UN chief to world leaders: End fossil fuel age
DUBAI—In about 24 hours, governments around the world are expected to arrive at a consensus on climate change commitments. Failure to agree on climate finance and phasing out fossil fuels are two crucial issues that are still subject for debate ahead of the Tuesday deadline.
More than 80,000 delegates meet for the two-week conference in the oil-rich country of United Arab Emirates to assess the progress of countries in meeting emissions reduction eight years after the signing of the Paris Agreement on climate change. The Paris deal aims to limit global warming to 1.5 degrees Celsius to avoid catastrophic climate change and to scale up finance for developing countries.
United Nations Secretary General Antonio Guterres expressed concern over the slow progress on the negotiations and urged countries to resolve remaining sticking points. (See related story in World, Page B4.)
“The world is on the brink of climate disaster and this conference must mark a turning point. I renew my urgent appeal to leaders to recommit the 1.5 degrees Celsius (1.5 C) warming limit, end the fossil fuel age and to deliver climate justice,” Guterres said.
For Tony La Viña, a former Philippine climate negotiator and now associate director for climate policy and international relations at the Manila Observatory, what the public is seeing in the last few days of the United Nations 28th Conference of Parties (COP28) is an epic battle between thousands of fossil fuel lobbyists and tens of thousands of climate justice activists aligned with scientists, indigenous peoples, religious leaders and local governments, among other stakeholders.
This, he said, is reflected as a battle between a few big governments like the United States aligned with oil-producing countries.
“The outcome is on the balance, on whether 1.5 C global warming limit will be breached because Dubai fossil fuel interests prevailed over good science, common sense and solidarity among nations,” La Viña explained further.
The draft text of the Global Stocktake document, which would be the principal output of COP28, has underlined the need to do away with all fossil fuels like oil, gas and coal.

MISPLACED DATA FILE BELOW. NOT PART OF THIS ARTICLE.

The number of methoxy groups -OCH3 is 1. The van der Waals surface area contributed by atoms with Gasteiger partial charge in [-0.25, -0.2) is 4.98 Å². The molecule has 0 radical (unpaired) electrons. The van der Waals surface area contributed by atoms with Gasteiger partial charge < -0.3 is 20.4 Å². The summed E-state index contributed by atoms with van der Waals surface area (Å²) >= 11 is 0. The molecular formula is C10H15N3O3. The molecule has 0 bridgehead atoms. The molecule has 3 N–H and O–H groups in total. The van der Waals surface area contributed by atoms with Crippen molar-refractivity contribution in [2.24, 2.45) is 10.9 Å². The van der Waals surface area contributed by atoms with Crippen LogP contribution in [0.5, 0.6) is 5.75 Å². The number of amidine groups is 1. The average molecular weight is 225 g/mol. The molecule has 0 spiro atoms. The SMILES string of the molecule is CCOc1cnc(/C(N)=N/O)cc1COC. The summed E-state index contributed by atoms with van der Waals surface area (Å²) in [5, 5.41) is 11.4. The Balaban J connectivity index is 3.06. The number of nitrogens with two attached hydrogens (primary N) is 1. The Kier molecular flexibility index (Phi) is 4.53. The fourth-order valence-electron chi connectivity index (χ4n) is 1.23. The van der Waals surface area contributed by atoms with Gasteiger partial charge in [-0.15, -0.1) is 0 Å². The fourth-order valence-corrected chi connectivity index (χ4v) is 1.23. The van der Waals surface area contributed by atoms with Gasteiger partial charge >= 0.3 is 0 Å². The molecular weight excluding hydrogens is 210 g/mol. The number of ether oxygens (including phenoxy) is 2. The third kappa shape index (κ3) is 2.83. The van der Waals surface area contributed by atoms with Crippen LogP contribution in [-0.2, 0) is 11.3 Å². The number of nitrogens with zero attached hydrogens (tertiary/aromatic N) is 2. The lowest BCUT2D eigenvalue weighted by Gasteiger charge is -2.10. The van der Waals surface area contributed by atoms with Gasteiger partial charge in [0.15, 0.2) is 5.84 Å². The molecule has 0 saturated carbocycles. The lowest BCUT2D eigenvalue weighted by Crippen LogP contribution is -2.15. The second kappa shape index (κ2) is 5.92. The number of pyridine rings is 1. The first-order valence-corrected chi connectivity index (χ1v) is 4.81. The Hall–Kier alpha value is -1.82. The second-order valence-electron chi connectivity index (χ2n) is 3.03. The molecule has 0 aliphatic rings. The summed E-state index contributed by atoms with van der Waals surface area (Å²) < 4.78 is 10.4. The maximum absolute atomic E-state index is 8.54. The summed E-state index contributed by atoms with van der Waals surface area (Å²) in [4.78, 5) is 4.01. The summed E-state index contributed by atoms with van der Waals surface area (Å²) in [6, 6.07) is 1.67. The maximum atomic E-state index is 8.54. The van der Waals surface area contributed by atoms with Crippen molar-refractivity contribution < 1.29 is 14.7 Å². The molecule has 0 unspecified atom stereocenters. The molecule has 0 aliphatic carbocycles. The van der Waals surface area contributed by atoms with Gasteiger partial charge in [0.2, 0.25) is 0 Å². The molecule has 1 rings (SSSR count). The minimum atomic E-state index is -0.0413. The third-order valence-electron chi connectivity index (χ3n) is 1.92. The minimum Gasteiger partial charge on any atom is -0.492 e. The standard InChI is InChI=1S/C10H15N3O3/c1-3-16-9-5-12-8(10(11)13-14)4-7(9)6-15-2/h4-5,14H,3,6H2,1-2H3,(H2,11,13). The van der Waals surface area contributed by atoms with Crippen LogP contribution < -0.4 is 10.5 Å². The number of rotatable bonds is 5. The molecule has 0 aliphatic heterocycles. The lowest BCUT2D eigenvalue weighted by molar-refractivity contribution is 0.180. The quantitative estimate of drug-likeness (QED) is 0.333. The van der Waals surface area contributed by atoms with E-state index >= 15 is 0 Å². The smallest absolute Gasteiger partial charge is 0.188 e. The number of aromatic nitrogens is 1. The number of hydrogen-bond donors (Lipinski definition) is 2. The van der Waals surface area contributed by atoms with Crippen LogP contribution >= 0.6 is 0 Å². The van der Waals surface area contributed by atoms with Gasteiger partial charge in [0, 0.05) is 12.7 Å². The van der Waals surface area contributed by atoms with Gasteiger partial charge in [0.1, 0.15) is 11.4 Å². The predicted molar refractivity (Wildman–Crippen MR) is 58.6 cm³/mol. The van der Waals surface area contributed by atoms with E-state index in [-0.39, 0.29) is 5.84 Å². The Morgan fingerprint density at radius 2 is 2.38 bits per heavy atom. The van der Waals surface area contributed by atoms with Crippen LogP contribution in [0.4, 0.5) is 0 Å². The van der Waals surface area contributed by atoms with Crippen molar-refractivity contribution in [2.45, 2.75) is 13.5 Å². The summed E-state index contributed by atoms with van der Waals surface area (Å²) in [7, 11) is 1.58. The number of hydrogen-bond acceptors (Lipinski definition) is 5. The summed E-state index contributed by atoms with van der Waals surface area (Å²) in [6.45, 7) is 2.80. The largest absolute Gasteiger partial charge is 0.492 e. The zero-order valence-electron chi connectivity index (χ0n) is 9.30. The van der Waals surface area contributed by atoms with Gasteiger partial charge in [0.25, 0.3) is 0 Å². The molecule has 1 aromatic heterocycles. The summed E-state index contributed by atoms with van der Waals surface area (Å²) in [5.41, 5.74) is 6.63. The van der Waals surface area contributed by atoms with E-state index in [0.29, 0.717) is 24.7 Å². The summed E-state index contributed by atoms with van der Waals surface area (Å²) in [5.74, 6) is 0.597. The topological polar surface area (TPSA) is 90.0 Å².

“The phaseout by a date certain of all fossil fuels is the outcome we want,” La Viña said. “But that must be accompanied by a just transition for developing countries, including the Philippines, that will support the energy transition in our countries, enable climate adaptation and address loss and damage that would benefit poor countries impacted by extreme storms, rising seas, severe floods and drought.”
At the climate summit, more than 130 countries, including the Philippines, have pledged to triple global renewable power capacity by 2030 and double the annual rate of energy efficiency improvements every year to 2030.
But the International Energy Agency, in its report released at COP28, said the pledges would not be enough to reach the 1.5 C goal as these represent only around 30 percent of the emissions gap.
Advice to PH delegation
Environment Undersecretary Analiza Teh, who is a part of the Philippine delegation, said the country “takes a strong stance in pushing for immediate operationalization of loss and damage fund, mobilizing climate finance based on the needs of developing countries, just energy transition to ensure that people’s welfare remains at the center of the transition to low-carbon development.”
For Gerry Arances, executive director of the Center for Energy, Ecology and Development, the Philippines’ position must still be aligned to the 1.5 C goal.
“We welcome the stand of our government but we will be vigilant because we all know that under the Philippine energy plan, there’s still a lot of coal and fossil gas. And there is no talk of fossil fuel phaseout,” Arances said.
He said the Philippine delegation must “rise to the occasion” and demand a complete phaseout of fossil fuels—the main drivers of climate change.
Arances noted that the “indecisiveness” of the Philippine delegation on the matter of fossil fuels was reflective of a policy incoherence in government.
“We’re touted as one of the best countries in terms of [enacting a] climate change act, renewable energy law, but our power plants are still fossil fuel-dominated,” he said. —WITH A REPORT FROM JANE BAUTISTA INQ